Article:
Hoof Care Education for the 21st Century, this time I like to elaborate a little on our programs at Equine Soundness Inc.
Basically we offer two tracks of study:
1.) Horse owner
2.) Professional Hoof Care Provider
Unfortunately there are not all that many qualified hoof care providers available and often the horse owner has no recourse but to hire a farrier to perform a barefoot trim. While I am sure that there are some farriers out there that do a very credible job, most farriers perform a “pasture trim”, which is not the same as a barefoot trim. As the term describes, a pasture trim is a trim a horse can get away with if he only stands in a pasture. The rules for trimming change when the horse is to be ridden or driven.
When no qualified barefoot trimmer is available, horse owners can enrol in our course modules # 1 and # 2 and learn the theory behind a barefoot trim. Then they get together with one of our instructors and practice to reproduce a balanced trim. This kind of instruction allows the horse owner to first become very familiar with the intricate anatomy, the hoof form and function. The theory also explores lifestyle options, nutrition and gives an introduction to various supportive modalities like acupressure, acupuncture, massage etc. The practical part of instruction is 5 half days, but can always be expanded, should the need arise. We are very flexible in our instruction modules.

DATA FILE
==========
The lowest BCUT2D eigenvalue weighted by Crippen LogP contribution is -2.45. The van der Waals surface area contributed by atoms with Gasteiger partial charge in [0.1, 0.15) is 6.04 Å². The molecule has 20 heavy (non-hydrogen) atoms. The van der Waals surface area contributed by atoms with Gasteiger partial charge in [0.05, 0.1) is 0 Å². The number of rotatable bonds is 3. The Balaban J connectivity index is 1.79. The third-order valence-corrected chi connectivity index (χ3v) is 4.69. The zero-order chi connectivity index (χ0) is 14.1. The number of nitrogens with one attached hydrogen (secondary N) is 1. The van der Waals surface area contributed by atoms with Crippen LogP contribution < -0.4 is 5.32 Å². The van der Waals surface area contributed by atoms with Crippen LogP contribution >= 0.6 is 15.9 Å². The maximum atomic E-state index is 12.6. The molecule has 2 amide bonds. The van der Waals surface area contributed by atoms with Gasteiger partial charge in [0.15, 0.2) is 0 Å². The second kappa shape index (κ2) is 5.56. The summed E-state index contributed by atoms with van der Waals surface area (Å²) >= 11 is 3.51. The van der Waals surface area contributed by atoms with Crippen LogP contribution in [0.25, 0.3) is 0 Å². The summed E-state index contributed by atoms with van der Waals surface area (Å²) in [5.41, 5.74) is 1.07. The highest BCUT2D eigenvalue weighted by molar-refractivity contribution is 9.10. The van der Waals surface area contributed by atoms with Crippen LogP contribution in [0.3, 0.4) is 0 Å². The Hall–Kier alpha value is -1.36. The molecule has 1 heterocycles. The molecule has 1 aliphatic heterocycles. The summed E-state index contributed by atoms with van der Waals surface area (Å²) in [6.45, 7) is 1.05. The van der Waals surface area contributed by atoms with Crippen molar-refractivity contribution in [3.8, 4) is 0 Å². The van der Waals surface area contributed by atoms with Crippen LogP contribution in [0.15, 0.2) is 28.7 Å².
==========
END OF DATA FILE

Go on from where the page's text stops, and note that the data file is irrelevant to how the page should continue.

For those who think they want to become a professional hoof care provider, we offer an intensive study course that involves a comprehensive theory part including everything the horse owner studied, but adding courses in pathology, trimming modifications of the same, business considerations and in depth horseman- ship. The students have to complete homework and assignments, provide a comprehensive case study, attend at least 10 full trimming days and get approval of their instructor(s) to attend a final 5 day practicum where all the lectures are solidified into a detailed picture. The students are monitored in their progress and only admitted to the final exam when their instructors feel that they have the expertise to pass not only the challenging certification exam, but become solid barefoot hoof care providers in the field.
Sounds like a lot? Yes it is. There is a lot to learn, a lot to experience and not everything can be taught in the class room. But we have tried very hard to make this complex material as transparent as possible to ensure the most positive outcome. One of our students, Ingrid Dohler from Minnesota wrote: “ I am learning and learning and learning. My head starts to spin. LOL. Your material is fabulous! Thank you for introducing me.”